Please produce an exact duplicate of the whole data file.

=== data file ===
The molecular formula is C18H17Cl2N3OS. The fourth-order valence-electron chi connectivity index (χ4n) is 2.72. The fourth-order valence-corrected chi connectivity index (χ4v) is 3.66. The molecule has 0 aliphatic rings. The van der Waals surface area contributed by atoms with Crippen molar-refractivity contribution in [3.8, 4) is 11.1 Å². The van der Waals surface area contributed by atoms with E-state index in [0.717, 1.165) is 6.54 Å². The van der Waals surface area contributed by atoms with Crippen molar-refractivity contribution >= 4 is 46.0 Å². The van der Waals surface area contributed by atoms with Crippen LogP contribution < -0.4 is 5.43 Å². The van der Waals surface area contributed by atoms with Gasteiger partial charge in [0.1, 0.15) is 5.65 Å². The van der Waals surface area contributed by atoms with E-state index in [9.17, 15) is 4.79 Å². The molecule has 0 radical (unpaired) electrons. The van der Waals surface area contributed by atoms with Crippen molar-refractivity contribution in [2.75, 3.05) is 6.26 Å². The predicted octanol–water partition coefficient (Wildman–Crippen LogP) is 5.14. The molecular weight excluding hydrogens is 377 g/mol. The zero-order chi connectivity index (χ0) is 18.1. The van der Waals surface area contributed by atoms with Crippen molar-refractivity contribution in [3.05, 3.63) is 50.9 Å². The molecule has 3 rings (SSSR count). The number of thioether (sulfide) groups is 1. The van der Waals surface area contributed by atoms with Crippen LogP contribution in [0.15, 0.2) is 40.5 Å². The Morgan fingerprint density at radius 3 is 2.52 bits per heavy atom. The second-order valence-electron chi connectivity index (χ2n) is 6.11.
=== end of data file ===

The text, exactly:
The molecular formula is C18H17Cl2N3OS. The fourth-order valence-electron chi connectivity index (χ4n) is 2.72. The fourth-order valence-corrected chi connectivity index (χ4v) is 3.66. The molecule has 0 aliphatic rings. The van der Waals surface area contributed by atoms with Crippen molar-refractivity contribution in [3.8, 4) is 11.1 Å². The van der Waals surface area contributed by atoms with E-state index in [0.717, 1.165) is 6.54 Å². The van der Waals surface area contributed by atoms with Crippen molar-refractivity contribution >= 4 is 46.0 Å². The van der Waals surface area contributed by atoms with Crippen LogP contribution < -0.4 is 5.43 Å². The van der Waals surface area contributed by atoms with Gasteiger partial charge in [0.1, 0.15) is 5.65 Å². The van der Waals surface area contributed by atoms with E-state index in [9.17, 15) is 4.79 Å². The molecule has 0 radical (unpaired) electrons. The van der Waals surface area contributed by atoms with Crippen molar-refractivity contribution in [2.75, 3.05) is 6.26 Å². The predicted octanol–water partition coefficient (Wildman–Crippen LogP) is 5.14. The molecular weight excluding hydrogens is 377 g/mol. The zero-order chi connectivity index (χ0) is 18.1. The van der Waals surface area contributed by atoms with Crippen molar-refractivity contribution in [3.05, 3.63) is 50.9 Å². The molecule has 3 rings (SSSR count). The number of thioether (sulfide) groups is 1. The van der Waals surface area contributed by atoms with Crippen LogP contribution in [0.15, 0.2) is 40.5 Å². The Morgan fingerprint density at radius 3 is 2.52 bits per heavy atom. The second-order valence-electron chi connectivity index (χ2n) is 6.11.